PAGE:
Healthy and Hitting- Anthony Rendon not only returned to the lineup…but the third baseman delivered a two-run single in the eighth inning Sunday that began the rally.  The Nats are still missing Adam Eaton and Daniel Murphy…and now that it’s May one wonders when the two will return and how effective they’ll be.

Dissecting the Division- don’t look now, but the New York Mets are in free-fall with eight losses in their last ten games.   Atlanta now leads the NL East with a 19-14 mark (despite getting swept at home by San Francisco) thanks to the #3 offense in the majors led by Nick Markakis (.344 with 6 HR and 25 RBI- on pace for his best season since 2008).  Philadelphia at 18-15 are in second while the Mets are in third at 17-15.  The Nats (18-17)after seven wins in eight games have moved within two of the lead.  They may be in fourth, but the rest of the division is chasing the Nats right now.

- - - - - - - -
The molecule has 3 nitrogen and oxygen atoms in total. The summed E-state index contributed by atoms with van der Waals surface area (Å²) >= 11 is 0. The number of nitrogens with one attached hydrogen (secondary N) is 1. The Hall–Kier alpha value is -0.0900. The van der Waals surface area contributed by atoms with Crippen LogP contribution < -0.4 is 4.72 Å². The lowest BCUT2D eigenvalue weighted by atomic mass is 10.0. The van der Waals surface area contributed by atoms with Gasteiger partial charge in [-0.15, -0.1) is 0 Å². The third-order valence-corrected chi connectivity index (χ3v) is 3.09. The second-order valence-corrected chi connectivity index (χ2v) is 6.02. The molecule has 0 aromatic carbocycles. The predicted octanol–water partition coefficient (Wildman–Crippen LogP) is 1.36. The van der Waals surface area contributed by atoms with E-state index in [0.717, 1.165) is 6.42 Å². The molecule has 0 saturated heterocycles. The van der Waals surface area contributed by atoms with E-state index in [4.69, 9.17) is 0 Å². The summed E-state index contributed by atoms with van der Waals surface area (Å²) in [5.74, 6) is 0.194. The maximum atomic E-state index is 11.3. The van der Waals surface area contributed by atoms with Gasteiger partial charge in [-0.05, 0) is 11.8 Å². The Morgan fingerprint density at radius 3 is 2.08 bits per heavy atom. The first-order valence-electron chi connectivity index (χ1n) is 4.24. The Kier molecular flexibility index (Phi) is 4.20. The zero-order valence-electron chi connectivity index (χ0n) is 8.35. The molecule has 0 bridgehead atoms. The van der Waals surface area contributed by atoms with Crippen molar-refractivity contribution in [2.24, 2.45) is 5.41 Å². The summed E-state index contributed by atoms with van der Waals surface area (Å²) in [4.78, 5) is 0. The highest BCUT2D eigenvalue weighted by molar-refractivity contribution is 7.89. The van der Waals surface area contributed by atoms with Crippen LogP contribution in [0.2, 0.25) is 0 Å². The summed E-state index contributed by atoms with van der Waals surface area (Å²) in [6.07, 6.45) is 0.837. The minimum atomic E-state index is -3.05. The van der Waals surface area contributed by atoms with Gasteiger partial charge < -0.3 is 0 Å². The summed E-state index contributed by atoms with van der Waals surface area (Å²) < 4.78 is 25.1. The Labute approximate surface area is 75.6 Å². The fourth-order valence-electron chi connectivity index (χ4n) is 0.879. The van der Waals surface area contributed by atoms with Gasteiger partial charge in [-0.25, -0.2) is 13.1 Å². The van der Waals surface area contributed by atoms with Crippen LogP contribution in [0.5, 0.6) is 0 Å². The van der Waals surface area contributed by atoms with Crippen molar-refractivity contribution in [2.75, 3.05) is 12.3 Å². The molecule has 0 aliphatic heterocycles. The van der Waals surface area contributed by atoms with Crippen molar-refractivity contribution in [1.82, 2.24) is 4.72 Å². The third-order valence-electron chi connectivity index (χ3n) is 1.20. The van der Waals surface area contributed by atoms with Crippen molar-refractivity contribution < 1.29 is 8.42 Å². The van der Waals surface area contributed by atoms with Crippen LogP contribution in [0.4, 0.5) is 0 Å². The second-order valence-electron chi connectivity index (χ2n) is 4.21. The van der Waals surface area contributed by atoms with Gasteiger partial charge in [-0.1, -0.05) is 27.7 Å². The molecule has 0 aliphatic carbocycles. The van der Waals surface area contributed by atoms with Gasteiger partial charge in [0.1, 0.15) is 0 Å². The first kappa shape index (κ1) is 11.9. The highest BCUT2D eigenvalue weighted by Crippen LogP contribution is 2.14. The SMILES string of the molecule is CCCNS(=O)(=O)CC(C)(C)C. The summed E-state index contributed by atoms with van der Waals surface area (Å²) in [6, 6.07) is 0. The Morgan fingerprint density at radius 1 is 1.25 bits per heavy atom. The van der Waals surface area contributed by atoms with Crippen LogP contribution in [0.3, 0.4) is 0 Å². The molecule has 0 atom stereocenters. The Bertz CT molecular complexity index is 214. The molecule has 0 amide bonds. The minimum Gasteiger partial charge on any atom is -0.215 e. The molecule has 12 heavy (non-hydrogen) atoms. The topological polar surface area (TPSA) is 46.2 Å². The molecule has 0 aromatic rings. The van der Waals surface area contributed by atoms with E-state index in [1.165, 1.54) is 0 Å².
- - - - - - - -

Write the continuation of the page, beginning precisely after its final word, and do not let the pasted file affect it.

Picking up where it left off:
O’s Woes- wow.  Yeah.  Did anyone see an 0-6 roadtrip happening with the Birds getting outscored 35-17?  At 8-26 they’re not only 17 games out of first place but also tied for the worst record in the majors.  Manny Machado is having a decent season  (.346 with 9 HR and 27 RBI)–and the watch begins on when or if they send their best player packing for a bunch of prospects.  Right now they’re on pace to lose more than 120 games–and while teams always regress (or progress) to the mean, one wonders if this is the end of the current management structure and core on the field nucleus.  For those scoring at home, the Orioles need to finish 55-73 to avoid a 100-loss campaign…almost double their current winning percentage.